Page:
Mike Ghouse, October 1, 2007
The Indian Lobby is in a good position to march ahead, as much as it is learning from the Israel lobby, it can also learn that going too far, can bring negative returns.
A healthy balance is more sustainable in the long run, than taking advantage of one another. India has always sought a middle ground, has never waged a war on another county, and neither has it aggressively sought to frighten the little nations and rule. It is paying off and we are going to have to sustain that policy and not fall prey to our new relationship.
We have seen rise and fall of empires, almost every time, the fall was followed by an un-just rule.
America was the superpower for years but when we resorted to un-just wars, taking sides for a quick benefit rather than a just benefit, we have lost and we are losing it now. Hopefully the slide will end with our current President, who has a disapproval ratings of 74% from Americans. Further, we want the next President who would seek cooperation of other nations in doing good things, and not waging wars, we want the president to lead the world through the example of our democracy, of our respect for peace and our respect for human dignity and certainly not alienating and creating enemies around the globe".
India earned her respect by being non-aligned all the way from independence through the 60's. Then we tilted towards Soviet Union and now towards America . This relation is natural, both of us are democracies and we have a common interest to let the world see the light of democracy, and see that people run their own lives and their citizens are treated with dignity, liberty and justice.
Imperialism has gotten away in the human history; but only for short term. There is a old saying in Urdu/Hindu " Jis ki laathi, us ki bhains", whoever owns the stick drives the cattle.
Israel lobby had gone too far to the detriment of American interests. It started out with a legitimate need; to protect and defend Israel ’s right to exist. Power is corruptive, and the lobby is no exception to that. In their enthusiasm and their ability to influence the President, Senate and the house, they have gone far off bringing diminishing returns. For every two steps they take, they will have to back at least one, and if they still don't get it, the law of karma takes over and they may have to back peddle several steps to catch up with the eternal act of balancing. Had they been just to America and Israel both, they would not be facing the issues they are encountering today.
I hope the India Lobby takes the approach of sustainability of their policy rather than what can we get today? There are always a few petty ones around, who are less for India , but more against other nations. Their agenda is hate, and they make their way into the lobby to get their agenda taken care of, they pretend that they are for India , but they are a liability to India . As Indians, we have to contain these extremists among us, if not we could lose momentum. It is time we check them out, each one of them.
We stand to gain a whole lot for both the nations, if we remain true to the ideal for what is good for India has also got to be good for America .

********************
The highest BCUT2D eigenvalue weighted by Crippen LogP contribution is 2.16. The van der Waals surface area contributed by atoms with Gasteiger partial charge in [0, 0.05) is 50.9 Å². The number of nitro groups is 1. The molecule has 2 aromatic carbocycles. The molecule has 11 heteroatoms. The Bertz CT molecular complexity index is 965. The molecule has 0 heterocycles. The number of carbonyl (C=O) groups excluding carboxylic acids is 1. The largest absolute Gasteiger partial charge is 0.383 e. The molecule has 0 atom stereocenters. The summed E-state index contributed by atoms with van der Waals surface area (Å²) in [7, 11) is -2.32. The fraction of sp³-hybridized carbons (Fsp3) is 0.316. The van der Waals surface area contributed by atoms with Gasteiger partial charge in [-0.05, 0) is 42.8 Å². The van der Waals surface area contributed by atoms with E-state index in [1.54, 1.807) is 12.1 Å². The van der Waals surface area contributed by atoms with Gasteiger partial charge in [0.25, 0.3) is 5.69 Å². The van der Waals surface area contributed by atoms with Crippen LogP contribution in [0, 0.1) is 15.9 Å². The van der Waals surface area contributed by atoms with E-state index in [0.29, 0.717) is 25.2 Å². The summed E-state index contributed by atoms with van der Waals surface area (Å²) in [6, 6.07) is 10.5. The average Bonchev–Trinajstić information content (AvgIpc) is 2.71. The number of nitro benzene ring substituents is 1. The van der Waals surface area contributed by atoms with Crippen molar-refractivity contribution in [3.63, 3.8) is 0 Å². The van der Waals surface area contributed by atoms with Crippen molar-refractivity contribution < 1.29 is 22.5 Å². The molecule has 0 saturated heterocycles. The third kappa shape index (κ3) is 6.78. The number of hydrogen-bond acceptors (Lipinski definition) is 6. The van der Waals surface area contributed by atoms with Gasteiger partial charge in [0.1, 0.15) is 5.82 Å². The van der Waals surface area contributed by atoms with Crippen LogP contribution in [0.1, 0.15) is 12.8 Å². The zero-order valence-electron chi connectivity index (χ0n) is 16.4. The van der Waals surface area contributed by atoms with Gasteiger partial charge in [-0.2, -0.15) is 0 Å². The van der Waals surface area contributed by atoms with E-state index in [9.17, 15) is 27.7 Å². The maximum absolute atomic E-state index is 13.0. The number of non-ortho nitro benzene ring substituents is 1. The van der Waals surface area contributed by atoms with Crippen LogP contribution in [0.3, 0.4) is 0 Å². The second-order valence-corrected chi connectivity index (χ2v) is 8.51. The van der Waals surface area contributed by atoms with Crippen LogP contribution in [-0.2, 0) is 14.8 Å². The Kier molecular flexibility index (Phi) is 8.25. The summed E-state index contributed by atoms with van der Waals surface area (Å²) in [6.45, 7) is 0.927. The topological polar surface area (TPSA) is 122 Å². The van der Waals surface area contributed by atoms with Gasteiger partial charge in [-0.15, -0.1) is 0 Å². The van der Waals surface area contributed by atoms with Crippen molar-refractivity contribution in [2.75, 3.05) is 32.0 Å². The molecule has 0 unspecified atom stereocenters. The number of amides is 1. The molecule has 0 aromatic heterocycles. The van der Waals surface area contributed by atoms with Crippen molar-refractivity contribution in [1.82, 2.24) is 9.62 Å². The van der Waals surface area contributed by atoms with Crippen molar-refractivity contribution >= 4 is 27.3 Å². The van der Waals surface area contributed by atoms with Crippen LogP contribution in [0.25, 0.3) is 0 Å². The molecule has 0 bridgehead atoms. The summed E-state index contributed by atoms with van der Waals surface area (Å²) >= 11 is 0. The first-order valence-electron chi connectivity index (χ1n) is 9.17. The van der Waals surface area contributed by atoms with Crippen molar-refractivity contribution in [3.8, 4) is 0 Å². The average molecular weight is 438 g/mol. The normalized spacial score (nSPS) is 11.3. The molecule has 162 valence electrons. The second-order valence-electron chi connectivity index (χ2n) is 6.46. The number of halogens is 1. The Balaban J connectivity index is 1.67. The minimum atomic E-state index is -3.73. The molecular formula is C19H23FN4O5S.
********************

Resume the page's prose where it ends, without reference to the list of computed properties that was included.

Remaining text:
Your comments: http://mikeghouse.sulekha.com/blog/post/2007/09/the-indian-lobby-and-its-future.htm
Suggested reading : The Law of Karma and the Israel Lobby http://mikeghouseforamerica.blogspot.com/2007/08/israel-lobby.html
Mike Ghouse is a Speaker, Thinker, Writer and a Moderator. He is president of the Foundation for Pluralism and is a frequent guest on talk radio and local television network discussing interfaith, political and civic issues. He is the founding president of the World Muslim Congress with a simple theme: "Good for Muslims and good for the world." His personal Website is www.MikeGhouse.net and his articles can be found on the Websites mentioned above and in his Blogs: http://MikeGhouseforAmerica.Blogspot.com and http://MikeGhouse.Sulekha.com . He can be reached at MikeGhouse@gmail.com. Mike is a Dallasite for nearly three decades and Carrollton is his home town
The Hill's Next Big Player Is Made in India.
Mira Kamdar, Sunday, September 30, 2007
The fall's most controversial book is almost certainly "The Israel Lobby and U.S. Foreign Policy," in which political scientists John Mearsheimer and Stephen Walt warn that Jewish Americans have built a behemoth that has bullied policymakers into putting Israel's interests in the Middle East ahead of America's. To Mearsheimer and Walt, AIPAC, the main pro-Israel lobbying group, is insidious. But to more and more Indian Americans, it's downright inspiring.
With growing numbers, clout and self-confidence, the Indian American community is turning its admiration for the Israel lobby and its respect for high-achieving Jewish Americans into a powerful new force of its own. Following consciously in AIPAC's footsteps, the India lobby is getting results in Washington -- and having a profound impact on U.S. policy, with important consequences for the future of Asia and the world.
"This is huge," enthused Ron Somers, the president of the U.S.-India Business Council, from a posh hotel lobby in Philadelphia . "It's the Berlin Wall coming down. It's Nixon in China ."
What has Somers so energized is a landmark nuclear cooperation deal between India and the United States, which would give India access to U.S. nuclear technology and deliver fuel supplies to India's civilian power plants in return for placing them under permanent international safeguards. Under the deal's terms, the Nuclear Nonproliferation Treaty -- for decades the cornerstone of efforts to limit the spread of nuclear weapons -- will in effect be waived for India, just nine years after the Clinton administration slapped sanctions on New Delhi for its 1998 nuclear tests. But the Bush administration, eager to check the rise of China by tilting toward its massive neighbor, has sought to forge a new strategic alliance with India , cemented by the civil nuclear deal.